Next four years look promising, but some things need dealing with

The Outlook

November 10, 1996|By Jay Hancock and Bill Atkinson

THE COUNTRY is in the sixth year of economic expansion. Inflation is on its knees. Interest rates are heading down, and the stock market keeps chugging higher. So, what should we worry about as Bill Clinton saddles up for a second term?

Douglas G. Ober

Chairman and CEO, Adams Express Co., Baltimore

With a Republican Congress and Clinton at the head of the shop, I feel reasonably comfortable.

One of the best characteristics of Bill Clinton is he listens to his advisers. If he's got good advisers in place, he will do well at influencing the economy. If he brings in people to advise him from the Council of Economic Advisers and the Commerce Department who are uninformed, then we could have some serious problems.

Our greatest concern is inflation and what might happen with inflation. We have been in a period of very benign inflation, and it looks like there could be some major tension there, not that Mr. Clinton is involved directly with that. We have seen employment at a very high level, but we haven't seen any significant increase in wages. I think there will be increasing demands for higher wages; this, in turn, will have to flow through to prices, which will result in inflation.

Higher inflation is probably the worst thing that could happen to the economy because any time inflation goes up, Social Security payments go up, Medicare payments go up and more dollars are chasing fewer goods. It is a self-regenerating problem.

Carl W. Stearn

Chairman, CEO, Provident Bankshares Corp., Baltimore

It seems to me that Clinton is like a snake oil salesman, and everyone knows who he is but he still sells snake oil. Give him a platform to sell and he'll pretend he solves the problem and he sells the solution when it isn't one. That is what worries me.

For example, the deficit-reduction plan. The savings all come in the last year or two. There are increased taxes involved in this, there are cutbacks that have to involve entitlements. I don't think it is going to work.

There are a lot of secular things that need to be dealt with. There is a growing number of employees who have a very difficult time making ends meet. The disparity of the lowest of the working people and the highly paid managers is widening. We haven't solved as a country the increased displacement of jobs. The unemployment levels in Europe are above 10 percent; neither we nor the Europeans have figured out how to deal with that as a long-term economic problem. Unless we address those problems, you can be darned sure that we are going to run into much more troublesome situations.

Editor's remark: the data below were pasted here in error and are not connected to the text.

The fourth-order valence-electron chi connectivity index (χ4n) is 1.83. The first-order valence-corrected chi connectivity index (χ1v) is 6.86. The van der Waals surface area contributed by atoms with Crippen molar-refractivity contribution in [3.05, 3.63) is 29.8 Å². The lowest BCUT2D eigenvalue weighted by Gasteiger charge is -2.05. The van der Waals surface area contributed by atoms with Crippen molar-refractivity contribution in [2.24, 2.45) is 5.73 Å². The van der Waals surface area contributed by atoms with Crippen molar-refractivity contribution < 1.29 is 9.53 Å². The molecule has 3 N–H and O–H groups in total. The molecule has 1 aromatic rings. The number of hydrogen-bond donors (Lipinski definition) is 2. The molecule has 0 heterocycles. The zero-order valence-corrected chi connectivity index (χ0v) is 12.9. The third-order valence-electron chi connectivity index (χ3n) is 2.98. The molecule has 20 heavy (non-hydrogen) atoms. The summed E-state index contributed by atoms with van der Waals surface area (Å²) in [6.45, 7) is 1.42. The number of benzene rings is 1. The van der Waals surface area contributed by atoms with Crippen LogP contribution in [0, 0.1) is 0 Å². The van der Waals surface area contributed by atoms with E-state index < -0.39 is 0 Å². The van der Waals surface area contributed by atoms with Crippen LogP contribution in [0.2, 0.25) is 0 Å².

I don't think it [the country's economic future] is bleak, and I don't think it's a grim future, but I do feel we have to be more willing to face our problems and deal with these issues more realistically. I hope that over the next four years we will face up to those genuine problems.

Paul Boltz

Chief economist, T. Rowe Price Associates, Baltimore

We're looking for a continuation of the status quo. That's partly why Wall Street is cheered. It'll be the same players with the same policies that have brought us moderate, steady expansion with moderate, steady inflation. The main thrust of the first Clinton administration was in the area of free trade and raising taxes. We're not expecting any major new developments in the area of trade. Nor would we expect that, with Congress in its current makeup, the administration would be pushing for higher taxes.

We think both the administration and Congress want to make progress on entitlements. They started to chip away at those problems with welfare reform. But that is a small problem compared to Medicare, Medicaid and Social Security. But if they can do that, this will be a historic Congress and a historic presidency.

Jennifer W. Lambdin

President, Allied Investment Advisors, Baltimore

My concern more is that the economy continues to roll along at a modest pace. The administration doesn't necessarily control that, but an administration can interfere with it.

You've got inflation under control and moderate economic growth. That's good. Having the balance between the Republicans controlling Congress and a Democrat in the White House, that's a nice balance from the perspective of the financial markets. I'm just worried about consumer debt levels and the impact it might have on the economy if it continues. We have pretty full employment, which is a great thing.

What you have to worry about from an economic perspective is wage inflation, which pushes interest rates up.

Globally, there is this whole question of worker backlash, the downsizing issues and consolidation. It is becoming more and more of an issue. A big question is whether people can be retrained or develop the skills necessary to succeed in the information age.

Pub Date: 11/10/96

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